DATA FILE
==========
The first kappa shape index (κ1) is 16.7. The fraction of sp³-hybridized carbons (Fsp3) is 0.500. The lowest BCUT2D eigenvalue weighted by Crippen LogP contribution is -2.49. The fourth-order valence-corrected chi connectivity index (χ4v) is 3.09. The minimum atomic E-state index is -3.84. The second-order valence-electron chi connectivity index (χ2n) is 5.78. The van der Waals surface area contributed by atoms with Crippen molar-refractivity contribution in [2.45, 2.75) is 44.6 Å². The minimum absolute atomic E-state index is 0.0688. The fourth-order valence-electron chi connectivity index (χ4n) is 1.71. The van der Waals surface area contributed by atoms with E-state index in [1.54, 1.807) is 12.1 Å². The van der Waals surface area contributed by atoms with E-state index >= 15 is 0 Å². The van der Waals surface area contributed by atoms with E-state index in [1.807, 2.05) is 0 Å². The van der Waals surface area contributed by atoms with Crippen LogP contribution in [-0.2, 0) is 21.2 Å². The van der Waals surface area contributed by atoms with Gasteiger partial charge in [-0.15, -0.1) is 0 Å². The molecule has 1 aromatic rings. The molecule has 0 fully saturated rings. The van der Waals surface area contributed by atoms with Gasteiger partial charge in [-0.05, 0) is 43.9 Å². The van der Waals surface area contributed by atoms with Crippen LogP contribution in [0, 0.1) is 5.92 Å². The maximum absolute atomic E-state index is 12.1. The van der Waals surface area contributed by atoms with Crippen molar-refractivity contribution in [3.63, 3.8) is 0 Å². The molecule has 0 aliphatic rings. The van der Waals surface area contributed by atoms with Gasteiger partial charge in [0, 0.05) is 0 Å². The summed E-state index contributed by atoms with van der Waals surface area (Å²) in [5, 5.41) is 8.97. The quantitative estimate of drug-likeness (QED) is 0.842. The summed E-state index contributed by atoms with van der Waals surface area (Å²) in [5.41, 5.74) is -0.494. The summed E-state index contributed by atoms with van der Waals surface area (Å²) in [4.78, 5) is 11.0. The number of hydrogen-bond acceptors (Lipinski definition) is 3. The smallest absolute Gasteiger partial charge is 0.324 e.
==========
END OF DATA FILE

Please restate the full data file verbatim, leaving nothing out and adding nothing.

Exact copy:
The first kappa shape index (κ1) is 16.7. The fraction of sp³-hybridized carbons (Fsp3) is 0.500. The lowest BCUT2D eigenvalue weighted by Crippen LogP contribution is -2.49. The fourth-order valence-corrected chi connectivity index (χ4v) is 3.09. The minimum atomic E-state index is -3.84. The second-order valence-electron chi connectivity index (χ2n) is 5.78. The van der Waals surface area contributed by atoms with Crippen molar-refractivity contribution in [2.45, 2.75) is 44.6 Å². The minimum absolute atomic E-state index is 0.0688. The fourth-order valence-electron chi connectivity index (χ4n) is 1.71. The van der Waals surface area contributed by atoms with E-state index in [1.54, 1.807) is 12.1 Å². The van der Waals surface area contributed by atoms with E-state index >= 15 is 0 Å². The van der Waals surface area contributed by atoms with E-state index in [1.807, 2.05) is 0 Å². The van der Waals surface area contributed by atoms with Crippen LogP contribution in [-0.2, 0) is 21.2 Å². The van der Waals surface area contributed by atoms with Gasteiger partial charge in [-0.15, -0.1) is 0 Å². The molecule has 1 aromatic rings. The molecule has 0 fully saturated rings. The van der Waals surface area contributed by atoms with Gasteiger partial charge in [-0.05, 0) is 43.9 Å². The van der Waals surface area contributed by atoms with Crippen LogP contribution in [0, 0.1) is 5.92 Å². The maximum absolute atomic E-state index is 12.1. The van der Waals surface area contributed by atoms with Crippen molar-refractivity contribution in [3.63, 3.8) is 0 Å². The molecule has 0 aliphatic rings. The van der Waals surface area contributed by atoms with Gasteiger partial charge in [0, 0.05) is 0 Å². The summed E-state index contributed by atoms with van der Waals surface area (Å²) in [5, 5.41) is 8.97. The quantitative estimate of drug-likeness (QED) is 0.842. The summed E-state index contributed by atoms with van der Waals surface area (Å²) in [5.41, 5.74) is -0.494. The summed E-state index contributed by atoms with van der Waals surface area (Å²) in [4.78, 5) is 11.0. The number of hydrogen-bond acceptors (Lipinski definition) is 3. The smallest absolute Gasteiger partial charge is 0.324 e.